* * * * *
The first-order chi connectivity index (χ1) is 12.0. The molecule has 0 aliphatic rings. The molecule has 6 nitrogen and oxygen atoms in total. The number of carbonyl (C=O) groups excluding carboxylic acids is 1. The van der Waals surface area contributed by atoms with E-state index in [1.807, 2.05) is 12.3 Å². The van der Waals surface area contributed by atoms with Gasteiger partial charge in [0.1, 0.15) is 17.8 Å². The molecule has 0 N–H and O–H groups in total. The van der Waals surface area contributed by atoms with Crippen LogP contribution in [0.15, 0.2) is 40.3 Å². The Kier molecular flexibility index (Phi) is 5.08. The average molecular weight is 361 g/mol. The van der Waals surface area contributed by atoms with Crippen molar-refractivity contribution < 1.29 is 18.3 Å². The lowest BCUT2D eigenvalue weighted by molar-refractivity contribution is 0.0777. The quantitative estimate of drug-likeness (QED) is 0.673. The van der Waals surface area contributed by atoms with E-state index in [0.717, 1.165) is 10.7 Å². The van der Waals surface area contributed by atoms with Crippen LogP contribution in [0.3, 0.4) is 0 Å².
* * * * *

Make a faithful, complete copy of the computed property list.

The first-order chi connectivity index (χ1) is 12.0. The molecule has 0 aliphatic rings. The molecule has 6 nitrogen and oxygen atoms in total. The number of carbonyl (C=O) groups excluding carboxylic acids is 1. The van der Waals surface area contributed by atoms with E-state index in [1.807, 2.05) is 12.3 Å². The van der Waals surface area contributed by atoms with Gasteiger partial charge in [0.1, 0.15) is 17.8 Å². The molecule has 0 N–H and O–H groups in total. The van der Waals surface area contributed by atoms with Crippen LogP contribution in [0.15, 0.2) is 40.3 Å². The Kier molecular flexibility index (Phi) is 5.08. The average molecular weight is 361 g/mol. The van der Waals surface area contributed by atoms with Crippen molar-refractivity contribution < 1.29 is 18.3 Å². The lowest BCUT2D eigenvalue weighted by molar-refractivity contribution is 0.0777. The quantitative estimate of drug-likeness (QED) is 0.673. The van der Waals surface area contributed by atoms with E-state index in [0.717, 1.165) is 10.7 Å². The van der Waals surface area contributed by atoms with Crippen LogP contribution in [0.3, 0.4) is 0 Å².